• The key challenge for managing application security initiatives is complexity. 55% of leaders say too many third parties are involved in end-to-end security of their applications, pointing to the new reality of operating in a cloud-, web- and API-driven world.

That is because a typical response by decision-makers to the increasing complexity of their technology environments is to deploy additional new security solutions. But that approach means nearly half of Australian companies have more than 50 cybersecurity tools, and are battling alert fatigue and high false positive rates as a result.

Organisations need a modern cybersecurity posture that enables them to anticipate threats before they happen, and respond instantly when attacks occur. They need security controls that are capable of automatically sensing, detecting, reacting, and responding to access requests, authentication needs, and outside and inside threats. Administration and application of these controls should also be automated to a high degree to improve coverage and consistency, and reduce the burden on Security Operations Centres (SOCs) and cybersecurity practitioners.

“As Australian companies move deeper into digital transformations, they come up against a known problem: the challenges of securing a rapidly rising number of mission-critical cloud services and API-centric applications,” said Derek Rast, Area Vice President Australia and New Zealand at Fastly.

“The tools these companies use to secure their digital-first, cloud-first and microservices-based architectures need to evolve. Traditional web application and API security tools fall short in this regard. Leveraging Web Application Firewalls (WAFs) and Content Delivery Networks (CDNs) should be part of a holistic defence-in-depth security strategy.”

Cyber threat responsiveness is itself under threat

Illustrating perfectly the cyber maturity challenges faced by Australian companies is the lack of consistency in the operating parameters, powers and preparedness of cyber threat and incident response teams.

The research finds one in three cyber threat response teams lacks the support of key internal stakeholders, is unclear about escalation points for incident management, and doesn’t have the authority to confiscate or disconnect equipment and monitor suspicious activity, including from senior management.

In addition, when it comes to cyber threat response planning:

● Only 54% have a full plan that includes legal and corporate communications teams

● 50% rehearse the plan at least once a year, the other half practice less frequently or don’t practice at all

● 48% have a timeframe for additions and improvements for the plan, and hold senior leaders responsible for making the improvements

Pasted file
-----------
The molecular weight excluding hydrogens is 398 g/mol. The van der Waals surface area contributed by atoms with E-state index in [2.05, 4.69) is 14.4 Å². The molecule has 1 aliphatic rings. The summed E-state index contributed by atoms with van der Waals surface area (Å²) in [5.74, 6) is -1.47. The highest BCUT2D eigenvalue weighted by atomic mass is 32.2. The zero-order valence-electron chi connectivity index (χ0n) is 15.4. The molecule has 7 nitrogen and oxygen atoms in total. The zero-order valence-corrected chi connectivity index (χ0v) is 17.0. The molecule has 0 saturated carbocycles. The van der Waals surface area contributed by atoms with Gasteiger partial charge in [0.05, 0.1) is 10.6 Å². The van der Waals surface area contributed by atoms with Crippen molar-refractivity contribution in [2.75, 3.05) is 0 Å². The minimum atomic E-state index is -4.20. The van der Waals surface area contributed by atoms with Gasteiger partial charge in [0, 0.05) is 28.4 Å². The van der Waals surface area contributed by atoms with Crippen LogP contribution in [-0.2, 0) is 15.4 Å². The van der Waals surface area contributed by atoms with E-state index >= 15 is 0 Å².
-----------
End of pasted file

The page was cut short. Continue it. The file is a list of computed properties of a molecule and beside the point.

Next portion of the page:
Enterprises are more likely than large or medium-sized organisations to have a multi-stakeholder plan that is well-rehearsed. However, they’re also more likely to be subjected to regulated requirements for incident planning and response. This is supported in the study by compliance being identified as a major cybersecurity challenge facing organisations.

Enterprise still one step from the edge

Medium and large organisations are more likely than enterprises to be rethinking the way they deploy applications and business logic to end users and to be in active pursuit of that target state. The research shows 64% of medium-sized organisations and 56% of large organisations are embracing edge computing, moving business logic from application servers to an edge cache. By contrast, just 43% of enterprises are doing the same - 10% below the overall average.

Moving business logic from the backend to the edge not only increases application performance but can also substantially reduce an organisation’s risk, since user requests are funnelled through a single ‘front door’, instead of to any number of servers that host the application.

Methodology

The study represents the views of 200 cybersecurity decision-makers - mostly CIOs, IT Directors and equivalent titles - in Australia. The study was commissioned by Fastly and conducted in April-May 2022. It covers organisations of three sizes: medium (101 to 499 staff), large (500 to 999) and enterprise (1000-plus staff).

The detailed, 18 page Fastly/Ecosystm PDF white paper titled "How are Australian Companies Adapting to the New Threat Landscape?" can be freely download here (without needing to register first)

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Alex Zaharov-Reutt

Alex Zaharov-Reutt is iTWire's Technology Editor is one of Australia’s best-known technology journalists and consumer tech experts, Alex has appeared in his capacity as technology expert on all of Australia’s free-to-air and pay TV networks on all the major news and current affairs programs, on commercial and public radio, and technology, lifestyle and reality TV shows. Visit Alex at Twitter here.